Born Thursday, March 15, 1945
Died Sunday, September 29, 2019
Sheila JoAnn Marmor was born March 15, 1945 and was almost immediately adopted by the people who would for the rest of her life become her parents, Forrest and Anna Marmor of Decatur, Illinois.
A precocious and delightfully funny child, young Sheila convinced several neighbors that she was an alien, landed from a foreign planet to integrate with humans. Along with her older siblings Walter and Ruth, she grew up in a lower-middle-class neighborhood, the child of a World War I veteran and his devoted wife in the glory days following the end of World War II.
In early 1965, she conceived her first child, Troy Charas, and moved to Memphis, Tennessee, where she met and married the man who would raise Troy as his own, Jimmie Keys Wright. From the moment she laid eyes on her firstborn son, Sheila's life attained purpose, meaning: she was destined to be a mother, and to that end, she rearranged her life as much as she could to accommodate her children's needs.
A year later, her first daughter, Candis Ann (named after both grandmothers), was born. Immediately, Troy and Candis became inseparable, almost twins in practice, if not in age. The pair would go on to study dance, acrobatics and gymnastics together, becoming an award-winning team across the midwest and the nation.
In 1969, Sheila gave birth to her second son, Leif Mason, who, as her other children, inherited her love of reading, and specifically Stephen King novels. After his birth, the family moved from Memphis to Sikeston, Missouri, then to Pikeville, North Carolina and finally to Saint Louis, Missouri, where in 1980, Sheila gave birth to her fourth and final child, Tia Rhea, who became the punctuation on the story of her children.
In Saint Louis, Sheila's compassion for her family became apparent. As her father, Forrest, aged and became dependent on constant care, Sheila and the family took him in, caring for him day and night as he approached the twilight of his days suffering from the devastating effects of the chemical weapons used in World War I. Later, she took in her nephew, Russell, and finally her brother Walter, who were facing dire financial and personal situations.
In 1982, the family moved first to Norman, Oklahoma and then, six months later, to Muskogee, Oklahoma, where Walter moved with them, and eventually, so did her sister Ruth's daughter Karen. At every step, Sheila displayed her compassion for those in challenging circumstances by taking them in and helping them get back on their feet.
In 1989, after she divorced from Jimmie, Sheila met the man who would become the love of her life, Charles Hatfield, formerly of Tahlequah, Oklahoma and finally of Arlington and Ferris, Texas. In Charlie, she would find a soulmate, a business partner, a friend and a companion who could accommodate her eccentricities while embracing her penchant for helping relatives and friends get back on their feet.
The couple moved to Arlington and then Ferris, raising Tia along the way, while starting and expanding a local newspaper, the Ferris Press, which later became the Ellis County Press, which thrives to this day. Stringently Christian, while not affiliating with any specific church, Sheila and Charlie strove to share their faith at every opportunity, believing their calling was to demonstrate the love of a merciful God to a lost and dying world.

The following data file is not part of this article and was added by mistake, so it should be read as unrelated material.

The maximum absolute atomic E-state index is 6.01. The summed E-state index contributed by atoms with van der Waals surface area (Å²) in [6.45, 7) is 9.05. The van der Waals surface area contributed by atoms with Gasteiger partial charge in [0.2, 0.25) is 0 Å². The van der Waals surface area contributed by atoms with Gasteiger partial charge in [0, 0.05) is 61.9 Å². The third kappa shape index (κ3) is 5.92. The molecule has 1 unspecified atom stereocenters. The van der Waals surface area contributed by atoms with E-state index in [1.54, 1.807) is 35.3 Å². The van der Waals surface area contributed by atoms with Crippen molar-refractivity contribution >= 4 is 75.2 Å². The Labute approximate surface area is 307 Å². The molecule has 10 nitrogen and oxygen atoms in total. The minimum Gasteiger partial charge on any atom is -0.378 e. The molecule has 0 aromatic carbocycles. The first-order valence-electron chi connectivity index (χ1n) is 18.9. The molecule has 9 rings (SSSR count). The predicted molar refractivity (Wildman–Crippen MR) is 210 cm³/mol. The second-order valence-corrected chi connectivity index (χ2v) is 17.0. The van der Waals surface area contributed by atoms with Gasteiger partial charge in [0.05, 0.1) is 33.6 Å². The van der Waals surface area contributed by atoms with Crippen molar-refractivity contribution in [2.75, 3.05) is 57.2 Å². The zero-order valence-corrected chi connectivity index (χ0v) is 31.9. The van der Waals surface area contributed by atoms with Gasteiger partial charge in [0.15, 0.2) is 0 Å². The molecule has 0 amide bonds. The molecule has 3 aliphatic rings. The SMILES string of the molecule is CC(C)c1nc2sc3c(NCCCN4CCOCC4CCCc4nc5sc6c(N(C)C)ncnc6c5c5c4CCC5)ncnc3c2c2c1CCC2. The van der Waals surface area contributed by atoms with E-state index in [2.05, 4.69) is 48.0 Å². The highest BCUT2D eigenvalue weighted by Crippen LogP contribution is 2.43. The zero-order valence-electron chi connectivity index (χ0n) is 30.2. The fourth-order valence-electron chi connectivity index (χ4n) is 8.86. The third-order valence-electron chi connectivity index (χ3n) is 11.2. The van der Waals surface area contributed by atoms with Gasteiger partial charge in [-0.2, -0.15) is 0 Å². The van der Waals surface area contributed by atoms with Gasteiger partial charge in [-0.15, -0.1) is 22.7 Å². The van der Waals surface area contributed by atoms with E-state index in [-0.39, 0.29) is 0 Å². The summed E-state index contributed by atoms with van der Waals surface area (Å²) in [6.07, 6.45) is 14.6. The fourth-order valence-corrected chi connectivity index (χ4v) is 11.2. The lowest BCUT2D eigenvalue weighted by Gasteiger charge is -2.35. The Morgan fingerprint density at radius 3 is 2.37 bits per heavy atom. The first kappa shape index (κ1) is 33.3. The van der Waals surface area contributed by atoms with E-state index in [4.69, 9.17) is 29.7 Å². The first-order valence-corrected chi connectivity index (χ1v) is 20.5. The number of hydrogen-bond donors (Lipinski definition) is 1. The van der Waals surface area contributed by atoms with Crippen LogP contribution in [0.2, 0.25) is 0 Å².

In 2008, Sheila suffered a series of massive strokes that paralyzed the left side of her body and forced her to learn to speak and walk from scratch. As with most challenges in her life, she attacked this new situation with gusto, rehabilitating first in a hospital, then in a nursing home (which she called the "silver slammer"), and finally at home with Charlie, who along with her beloved dog Elmer, attended any needs she could not tend to herself. As she recovered, Sheila slowly regained her ability to take over responsibilities at the newspapers she and Charlie owned, and did her best to cover, edit and publish stories that uncovered corruption, graft and wrongdoing at the local level in Red Oak, Ferris and the greater Ellis County area.
In late August of 2019, Sheila fell and broke her hip, requiring major surgery to replace the broken bone with a titanium replacement. Doctors overcorrected on antibiotic treatment, killing off helpful digestive tract bacteria, which led to her hospitalization in September. Later that month, doctors found her unresponsive after a massive stroke on the other side of her brain, which left her essentially paralyzed and functionally unable to mentally recover.
Sheila had long before informed her husband and her children of her unwillingness to be kept alive by artificial means. Per her wishes, she was removed from life support.
She leaves to mourn her passing her husband, Charles Hatfield of Ferris, Texas, sister Betty Hill, children Troy Wright, Candis Ryczkowski, Leif Wright and Tia Mogged. In addition, she leaves step-children Erik Hatfield and Stephanie (don't know her last name). She also leaves grand-children Sara Kessler, Jacob Ryczkowski, Leif Absalom Wright, Asa Wright and Avery Mogged.
In addition, she leaves nieces Jackie Doehling, Regina Cavenaugh, Darla Sanborn, Lisa Hynes, Monique Decker and Michelle Arnold. Sisters-in-law Shelley Watkins and Tina Richardson, as well as her sister-in-law, Ellen Marmor.
She was preceded in death by her parents, her brother Walter Marmor, Ruth Marmor and her late niece, Karen Marmor.